MOSCOW -- Official statistics show the volume of Russian bank lending to companies and individuals has increased by 1.5-2 percent in a possible sign that the credit crunch has eased slightly, RFE/RL's Russian Service reports.
At the same time, overdue debt to banks decreased for the first time since the beginning of this year.
Mark Rubenstein, a bank analyst with finance company Metropol, called the recent lending increase in Russia a positive sign.
"The past two months have indicated a turn towards optimism," he said. "In June, the level of corporate loans rose by 2 percent in comparison with June of 2009."
Rubenstein added that "the amount of retail loans went up by 1.6 percent, which is huge growth, especially when one bears in mind that retails loans have been down in Russia for one and half years."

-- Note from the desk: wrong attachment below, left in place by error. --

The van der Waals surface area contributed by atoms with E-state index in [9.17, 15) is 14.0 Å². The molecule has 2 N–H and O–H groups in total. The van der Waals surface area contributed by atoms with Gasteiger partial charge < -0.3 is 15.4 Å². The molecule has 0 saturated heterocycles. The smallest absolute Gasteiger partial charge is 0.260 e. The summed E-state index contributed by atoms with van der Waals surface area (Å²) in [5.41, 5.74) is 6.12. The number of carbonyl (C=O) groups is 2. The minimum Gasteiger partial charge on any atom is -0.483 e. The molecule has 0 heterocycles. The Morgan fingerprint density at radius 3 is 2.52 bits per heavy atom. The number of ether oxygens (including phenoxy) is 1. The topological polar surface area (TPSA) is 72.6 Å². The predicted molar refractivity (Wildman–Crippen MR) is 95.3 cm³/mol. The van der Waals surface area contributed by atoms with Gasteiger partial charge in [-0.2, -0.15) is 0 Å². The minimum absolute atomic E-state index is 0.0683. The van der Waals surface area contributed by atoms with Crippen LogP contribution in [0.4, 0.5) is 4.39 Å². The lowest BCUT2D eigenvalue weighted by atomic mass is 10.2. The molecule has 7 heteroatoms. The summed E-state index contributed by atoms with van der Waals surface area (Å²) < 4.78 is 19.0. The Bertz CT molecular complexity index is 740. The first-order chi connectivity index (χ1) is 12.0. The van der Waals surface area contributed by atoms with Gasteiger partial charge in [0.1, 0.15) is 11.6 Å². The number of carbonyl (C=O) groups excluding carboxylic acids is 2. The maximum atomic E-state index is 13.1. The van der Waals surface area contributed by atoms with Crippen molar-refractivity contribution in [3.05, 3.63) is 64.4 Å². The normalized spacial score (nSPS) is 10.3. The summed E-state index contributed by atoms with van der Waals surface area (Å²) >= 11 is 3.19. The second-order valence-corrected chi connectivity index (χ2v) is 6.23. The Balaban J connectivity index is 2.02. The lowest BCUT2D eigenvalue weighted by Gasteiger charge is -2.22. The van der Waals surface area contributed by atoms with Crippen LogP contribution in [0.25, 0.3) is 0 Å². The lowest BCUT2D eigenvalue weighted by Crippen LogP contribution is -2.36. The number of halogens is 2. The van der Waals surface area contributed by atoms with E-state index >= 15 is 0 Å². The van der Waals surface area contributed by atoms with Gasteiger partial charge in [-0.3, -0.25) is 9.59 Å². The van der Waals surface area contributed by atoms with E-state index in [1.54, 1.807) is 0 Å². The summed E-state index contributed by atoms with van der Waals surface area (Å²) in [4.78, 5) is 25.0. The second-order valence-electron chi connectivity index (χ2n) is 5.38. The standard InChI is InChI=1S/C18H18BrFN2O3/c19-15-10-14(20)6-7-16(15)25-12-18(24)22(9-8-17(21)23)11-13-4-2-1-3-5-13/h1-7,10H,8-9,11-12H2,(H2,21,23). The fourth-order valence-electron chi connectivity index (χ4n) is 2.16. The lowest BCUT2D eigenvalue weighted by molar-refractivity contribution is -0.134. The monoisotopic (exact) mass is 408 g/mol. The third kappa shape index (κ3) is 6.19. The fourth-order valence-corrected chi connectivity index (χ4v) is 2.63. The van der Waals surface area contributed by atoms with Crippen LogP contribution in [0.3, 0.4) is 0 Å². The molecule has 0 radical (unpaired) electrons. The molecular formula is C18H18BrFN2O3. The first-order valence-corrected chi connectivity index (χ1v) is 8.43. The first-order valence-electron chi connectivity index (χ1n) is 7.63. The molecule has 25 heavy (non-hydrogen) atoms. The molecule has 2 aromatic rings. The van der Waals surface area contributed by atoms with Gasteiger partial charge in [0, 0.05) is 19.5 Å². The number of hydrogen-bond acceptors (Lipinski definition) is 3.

Leonid Slipchenko, a bank analyst at the investment company Uralsib Capital, said the growth in credit was predictable.
"In the second quarter of 2010, credit risk in Russia fell markedly, and the economic situation in Russia started to return to normal," he said. "Furthermore, low [interest] rates helped credit to grow."
Slipchenko said in some cases it is possible to take a loan at an even lower rate of interest than before the global economic crisis began.
He said retail lending rates have also fallen. Slipchenko stressed that although the increase in lending is small, it is likely to have a positive effect on the Russian economy.